[identity profile] glennagirl.livejournal.com posting in [community profile] section7mfu
Well, it seems I forgot this one... A Drabble for I

Innocence is the starting point.

Not everyone can claim innocence when seen from the vantage point of justice.

Illya Kuryakin had trouble believing in the concept of innocence, he had seen too much.

Napoleon, on the other hand, often had a more generous outlook.. It didn't hurt if the view was of a beautiful woman.  In spite of the treachery he had encountered, it was still difficult to assign guilt while making love to someone, even if she intended to kill you afterwards.

Illya saw it, saw her and recognized the treachery.  If he didn't intervene…

He shot her first.

Date: 2017-07-01 04:40 pm (UTC)
From: [identity profile] mrua7.livejournal.com
That sums up Kuryakin very well!

Date: 2017-07-01 05:55 pm (UTC)
From: [identity profile] jantojones.livejournal.com
This is an excellent summation of Illya.

(His reasoning puts me in mind of the character of Sam Vimes in Terry Pratchett's Discworld books. Vimes believes that there is no such thing as an innocent person, just guilty people who haven't been caught.)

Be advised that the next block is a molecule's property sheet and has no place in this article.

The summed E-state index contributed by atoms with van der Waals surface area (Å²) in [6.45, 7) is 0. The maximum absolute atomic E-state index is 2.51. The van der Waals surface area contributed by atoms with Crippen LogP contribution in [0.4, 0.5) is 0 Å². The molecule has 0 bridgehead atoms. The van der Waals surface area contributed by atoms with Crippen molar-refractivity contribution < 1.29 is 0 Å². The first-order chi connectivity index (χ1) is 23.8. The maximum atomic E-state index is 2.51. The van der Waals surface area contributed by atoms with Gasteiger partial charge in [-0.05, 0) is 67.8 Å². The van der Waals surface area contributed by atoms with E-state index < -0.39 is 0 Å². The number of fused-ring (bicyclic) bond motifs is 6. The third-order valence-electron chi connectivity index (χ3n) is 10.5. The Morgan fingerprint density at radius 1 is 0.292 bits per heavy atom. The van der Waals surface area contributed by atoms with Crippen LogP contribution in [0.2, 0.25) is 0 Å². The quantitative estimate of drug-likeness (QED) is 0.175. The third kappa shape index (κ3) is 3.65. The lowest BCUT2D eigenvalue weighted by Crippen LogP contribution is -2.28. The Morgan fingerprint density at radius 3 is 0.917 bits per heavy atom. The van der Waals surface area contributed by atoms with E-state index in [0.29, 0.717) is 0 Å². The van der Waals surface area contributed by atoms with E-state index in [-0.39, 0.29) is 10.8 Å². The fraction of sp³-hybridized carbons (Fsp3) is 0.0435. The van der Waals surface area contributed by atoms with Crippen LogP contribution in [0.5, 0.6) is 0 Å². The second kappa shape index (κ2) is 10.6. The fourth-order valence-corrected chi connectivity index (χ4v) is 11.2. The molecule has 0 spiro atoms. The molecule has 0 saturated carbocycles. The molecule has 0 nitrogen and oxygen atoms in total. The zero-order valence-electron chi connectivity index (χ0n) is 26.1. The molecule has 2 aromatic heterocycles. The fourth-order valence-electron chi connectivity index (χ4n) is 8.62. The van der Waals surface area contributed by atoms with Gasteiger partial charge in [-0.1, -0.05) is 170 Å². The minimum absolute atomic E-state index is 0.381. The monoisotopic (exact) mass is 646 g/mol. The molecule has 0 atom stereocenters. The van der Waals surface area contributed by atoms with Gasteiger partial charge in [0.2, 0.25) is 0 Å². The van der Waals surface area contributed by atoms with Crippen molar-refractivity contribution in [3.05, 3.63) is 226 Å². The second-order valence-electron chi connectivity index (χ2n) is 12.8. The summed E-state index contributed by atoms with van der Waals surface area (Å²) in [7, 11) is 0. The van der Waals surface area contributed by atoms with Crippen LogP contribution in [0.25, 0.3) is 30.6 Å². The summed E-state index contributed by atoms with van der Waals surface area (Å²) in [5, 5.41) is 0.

Date: 2017-07-01 06:15 pm (UTC)
From: [identity profile] jantojones.livejournal.com
Vimes is exceptionally cynical :-)

Date: 2017-07-01 06:03 pm (UTC)
From: [identity profile] threecee.livejournal.com
Why do I think that when Illya wakes up from this lovely dream, Napoleon will want to know why Illya was murmuring "Angelique" and smiling?


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Section VII Propaganda and Public Relations

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